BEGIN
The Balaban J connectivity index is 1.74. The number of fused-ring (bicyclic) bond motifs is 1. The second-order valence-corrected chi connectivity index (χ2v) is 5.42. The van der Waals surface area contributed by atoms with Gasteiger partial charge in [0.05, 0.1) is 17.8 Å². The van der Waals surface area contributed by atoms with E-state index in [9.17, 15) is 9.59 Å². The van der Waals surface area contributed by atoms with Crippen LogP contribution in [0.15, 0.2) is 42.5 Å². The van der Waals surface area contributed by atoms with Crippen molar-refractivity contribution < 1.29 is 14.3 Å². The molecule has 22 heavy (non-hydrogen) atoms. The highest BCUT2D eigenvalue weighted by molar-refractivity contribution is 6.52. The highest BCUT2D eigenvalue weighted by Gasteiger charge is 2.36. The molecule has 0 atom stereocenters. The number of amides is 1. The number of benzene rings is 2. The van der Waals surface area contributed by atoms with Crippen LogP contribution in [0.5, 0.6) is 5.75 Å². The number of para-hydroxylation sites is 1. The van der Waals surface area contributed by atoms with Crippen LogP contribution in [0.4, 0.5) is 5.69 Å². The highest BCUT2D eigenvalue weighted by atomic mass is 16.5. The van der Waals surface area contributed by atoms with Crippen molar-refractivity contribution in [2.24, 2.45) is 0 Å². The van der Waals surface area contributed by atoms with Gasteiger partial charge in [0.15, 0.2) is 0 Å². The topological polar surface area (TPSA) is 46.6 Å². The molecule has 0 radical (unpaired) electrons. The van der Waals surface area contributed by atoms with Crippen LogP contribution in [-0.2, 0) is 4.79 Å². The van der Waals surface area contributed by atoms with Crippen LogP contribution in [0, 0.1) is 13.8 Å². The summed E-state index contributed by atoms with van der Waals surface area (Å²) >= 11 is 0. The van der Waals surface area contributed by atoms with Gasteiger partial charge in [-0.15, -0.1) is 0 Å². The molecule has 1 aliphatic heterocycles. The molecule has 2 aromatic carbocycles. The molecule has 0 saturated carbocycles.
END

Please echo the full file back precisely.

The Balaban J connectivity index is 1.74. The number of fused-ring (bicyclic) bond motifs is 1. The second-order valence-corrected chi connectivity index (χ2v) is 5.42. The van der Waals surface area contributed by atoms with Gasteiger partial charge in [0.05, 0.1) is 17.8 Å². The van der Waals surface area contributed by atoms with E-state index in [9.17, 15) is 9.59 Å². The van der Waals surface area contributed by atoms with Crippen LogP contribution in [0.15, 0.2) is 42.5 Å². The van der Waals surface area contributed by atoms with Crippen molar-refractivity contribution < 1.29 is 14.3 Å². The molecule has 22 heavy (non-hydrogen) atoms. The highest BCUT2D eigenvalue weighted by molar-refractivity contribution is 6.52. The highest BCUT2D eigenvalue weighted by Gasteiger charge is 2.36. The molecule has 0 atom stereocenters. The number of amides is 1. The number of benzene rings is 2. The van der Waals surface area contributed by atoms with Crippen LogP contribution in [0.5, 0.6) is 5.75 Å². The number of para-hydroxylation sites is 1. The van der Waals surface area contributed by atoms with Crippen LogP contribution in [0.4, 0.5) is 5.69 Å². The highest BCUT2D eigenvalue weighted by atomic mass is 16.5. The van der Waals surface area contributed by atoms with Crippen molar-refractivity contribution in [2.24, 2.45) is 0 Å². The van der Waals surface area contributed by atoms with Gasteiger partial charge in [0.15, 0.2) is 0 Å². The topological polar surface area (TPSA) is 46.6 Å². The molecule has 0 radical (unpaired) electrons. The van der Waals surface area contributed by atoms with Crippen LogP contribution in [-0.2, 0) is 4.79 Å². The van der Waals surface area contributed by atoms with Crippen LogP contribution in [0, 0.1) is 13.8 Å². The summed E-state index contributed by atoms with van der Waals surface area (Å²) >= 11 is 0. The van der Waals surface area contributed by atoms with Gasteiger partial charge in [-0.15, -0.1) is 0 Å². The molecule has 1 aliphatic heterocycles. The molecule has 2 aromatic carbocycles. The molecule has 0 saturated carbocycles.